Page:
The government is to hike student loan repayments by around £150 a year in real terms, by freezing the repayment salary threshold.
The announcement means graduates with student loans will see more cash taken out of their payslips every month – on top of other planned tax and bill rises.
Michelle Donelan, the higher education minister, said the change would make sure the university funding system was providing “value for money for all of society at a time of rising costs”.
The announcement was made in a written statement slipped out to parliament on Friday after MPs had gone home from Westminster to their constituencies.
The practice is common for government announcements where ministers want to avoid parliamentary scrutiny.
Under the changes the repayment threshold for plan 2 students will be frozen at the previous 2021-22 level of £27,295 per year, £2,274 a month, or £524 a week.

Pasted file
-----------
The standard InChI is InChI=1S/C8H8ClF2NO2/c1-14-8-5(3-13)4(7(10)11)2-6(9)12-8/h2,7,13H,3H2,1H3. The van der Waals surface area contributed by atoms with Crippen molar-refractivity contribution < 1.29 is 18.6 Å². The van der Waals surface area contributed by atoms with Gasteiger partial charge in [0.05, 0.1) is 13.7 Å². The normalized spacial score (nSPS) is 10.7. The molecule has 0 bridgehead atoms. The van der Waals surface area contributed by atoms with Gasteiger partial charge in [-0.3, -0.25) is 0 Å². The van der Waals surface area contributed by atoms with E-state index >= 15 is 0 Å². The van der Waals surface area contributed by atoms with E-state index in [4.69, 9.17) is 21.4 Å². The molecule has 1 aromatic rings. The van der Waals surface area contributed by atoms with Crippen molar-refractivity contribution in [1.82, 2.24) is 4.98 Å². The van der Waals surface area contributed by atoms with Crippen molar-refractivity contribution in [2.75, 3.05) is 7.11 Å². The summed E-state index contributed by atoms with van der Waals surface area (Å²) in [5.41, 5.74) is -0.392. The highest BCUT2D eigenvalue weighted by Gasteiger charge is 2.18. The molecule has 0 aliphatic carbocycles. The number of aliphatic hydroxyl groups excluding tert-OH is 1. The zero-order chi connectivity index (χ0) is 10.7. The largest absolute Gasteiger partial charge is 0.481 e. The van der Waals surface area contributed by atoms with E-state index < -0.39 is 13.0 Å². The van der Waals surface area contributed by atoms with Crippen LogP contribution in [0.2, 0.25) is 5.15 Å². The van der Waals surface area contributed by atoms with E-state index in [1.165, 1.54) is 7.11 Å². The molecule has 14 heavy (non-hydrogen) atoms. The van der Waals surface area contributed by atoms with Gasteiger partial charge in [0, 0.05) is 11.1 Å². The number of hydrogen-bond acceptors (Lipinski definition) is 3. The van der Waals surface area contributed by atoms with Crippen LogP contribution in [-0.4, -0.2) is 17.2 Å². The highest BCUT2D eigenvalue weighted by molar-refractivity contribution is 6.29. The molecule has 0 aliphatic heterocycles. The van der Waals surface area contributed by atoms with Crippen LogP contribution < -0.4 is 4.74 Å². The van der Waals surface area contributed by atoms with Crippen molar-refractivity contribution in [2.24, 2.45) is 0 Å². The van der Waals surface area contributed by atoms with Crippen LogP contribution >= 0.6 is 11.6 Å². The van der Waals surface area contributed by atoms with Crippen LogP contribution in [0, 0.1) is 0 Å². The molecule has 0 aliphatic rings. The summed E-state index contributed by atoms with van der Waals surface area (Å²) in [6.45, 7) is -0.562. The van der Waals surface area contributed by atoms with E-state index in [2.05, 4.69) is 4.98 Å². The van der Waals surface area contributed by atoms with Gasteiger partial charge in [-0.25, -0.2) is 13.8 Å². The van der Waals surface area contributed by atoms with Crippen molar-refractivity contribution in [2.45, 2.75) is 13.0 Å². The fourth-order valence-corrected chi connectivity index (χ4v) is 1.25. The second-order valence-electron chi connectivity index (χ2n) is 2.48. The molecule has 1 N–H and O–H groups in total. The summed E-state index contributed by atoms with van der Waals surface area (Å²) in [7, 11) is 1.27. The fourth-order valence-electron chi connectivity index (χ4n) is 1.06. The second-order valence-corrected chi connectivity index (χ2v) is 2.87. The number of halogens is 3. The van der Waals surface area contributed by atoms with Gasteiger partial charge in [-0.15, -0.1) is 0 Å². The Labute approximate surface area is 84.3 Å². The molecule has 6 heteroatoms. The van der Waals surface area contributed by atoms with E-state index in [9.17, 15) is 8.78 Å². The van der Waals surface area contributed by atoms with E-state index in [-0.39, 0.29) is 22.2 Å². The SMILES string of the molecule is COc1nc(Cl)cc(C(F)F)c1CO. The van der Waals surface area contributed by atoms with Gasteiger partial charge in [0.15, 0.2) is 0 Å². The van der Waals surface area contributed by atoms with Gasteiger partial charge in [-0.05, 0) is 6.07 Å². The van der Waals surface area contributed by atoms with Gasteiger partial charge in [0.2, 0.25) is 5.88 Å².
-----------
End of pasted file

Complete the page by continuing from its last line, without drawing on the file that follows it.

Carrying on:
For plan 3 students the threshold will also be unchanged at £21,000 per year, £1,750 a month or £404 a week for financial year 2022-23.
The thresholds freeze sits against annual inflation soaring to 5.4 per cent in December.
Paul Johnson, the director of the Institute for Fiscal Studies (IFS) think tank, said the policy announcement amounted to a “6 or 7 per cent real terms reduction and hence a real terms increase in repayments of circa £150 a year on graduates with student loans”.
The freeze will hit around the same time as the government is planning to hike national insurance contributions (NICs) and raise rail fares by record levels – the latter linked to inflation.
It will also follow a controversial cut to universal credit (UC) and skyrocketing winter heating and energy bills.
Announcing the change in the written statement, Ms Donelan said: “Maintaining the repayment threshold at its current level, alongside the ongoing freeze in fees, will help to ensure the sustainability of the student loan system, while keeping higher education open to everyone who has the ability and the ambition to benefit from it, including the most disadvantaged.”